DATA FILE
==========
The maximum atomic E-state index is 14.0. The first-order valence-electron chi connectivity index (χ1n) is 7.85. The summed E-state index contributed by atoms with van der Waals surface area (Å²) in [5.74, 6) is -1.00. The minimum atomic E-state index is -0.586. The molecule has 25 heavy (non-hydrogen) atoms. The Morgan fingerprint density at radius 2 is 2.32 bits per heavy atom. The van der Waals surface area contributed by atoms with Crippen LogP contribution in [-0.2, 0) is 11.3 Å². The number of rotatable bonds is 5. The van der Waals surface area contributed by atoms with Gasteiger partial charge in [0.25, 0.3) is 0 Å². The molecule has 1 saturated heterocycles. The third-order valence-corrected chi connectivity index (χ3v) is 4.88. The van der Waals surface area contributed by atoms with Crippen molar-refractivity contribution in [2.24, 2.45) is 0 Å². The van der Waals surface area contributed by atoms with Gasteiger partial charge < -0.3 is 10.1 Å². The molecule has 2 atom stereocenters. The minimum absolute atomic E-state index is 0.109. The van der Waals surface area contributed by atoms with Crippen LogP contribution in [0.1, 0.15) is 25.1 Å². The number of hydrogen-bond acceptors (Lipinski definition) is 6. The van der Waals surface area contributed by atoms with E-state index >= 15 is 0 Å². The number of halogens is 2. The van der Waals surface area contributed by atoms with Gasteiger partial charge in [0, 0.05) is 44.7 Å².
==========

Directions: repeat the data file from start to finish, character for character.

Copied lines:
The maximum atomic E-state index is 14.0. The first-order valence-electron chi connectivity index (χ1n) is 7.85. The summed E-state index contributed by atoms with van der Waals surface area (Å²) in [5.74, 6) is -1.00. The minimum atomic E-state index is -0.586. The molecule has 25 heavy (non-hydrogen) atoms. The Morgan fingerprint density at radius 2 is 2.32 bits per heavy atom. The van der Waals surface area contributed by atoms with Crippen LogP contribution in [-0.2, 0) is 11.3 Å². The number of rotatable bonds is 5. The van der Waals surface area contributed by atoms with Gasteiger partial charge in [0.25, 0.3) is 0 Å². The molecule has 1 saturated heterocycles. The third-order valence-corrected chi connectivity index (χ3v) is 4.88. The van der Waals surface area contributed by atoms with Crippen molar-refractivity contribution in [2.24, 2.45) is 0 Å². The van der Waals surface area contributed by atoms with Gasteiger partial charge < -0.3 is 10.1 Å². The molecule has 2 atom stereocenters. The minimum absolute atomic E-state index is 0.109. The van der Waals surface area contributed by atoms with Crippen LogP contribution in [0.1, 0.15) is 25.1 Å². The number of hydrogen-bond acceptors (Lipinski definition) is 6. The van der Waals surface area contributed by atoms with E-state index >= 15 is 0 Å². The number of halogens is 2. The van der Waals surface area contributed by atoms with Gasteiger partial charge in [0, 0.05) is 44.7 Å².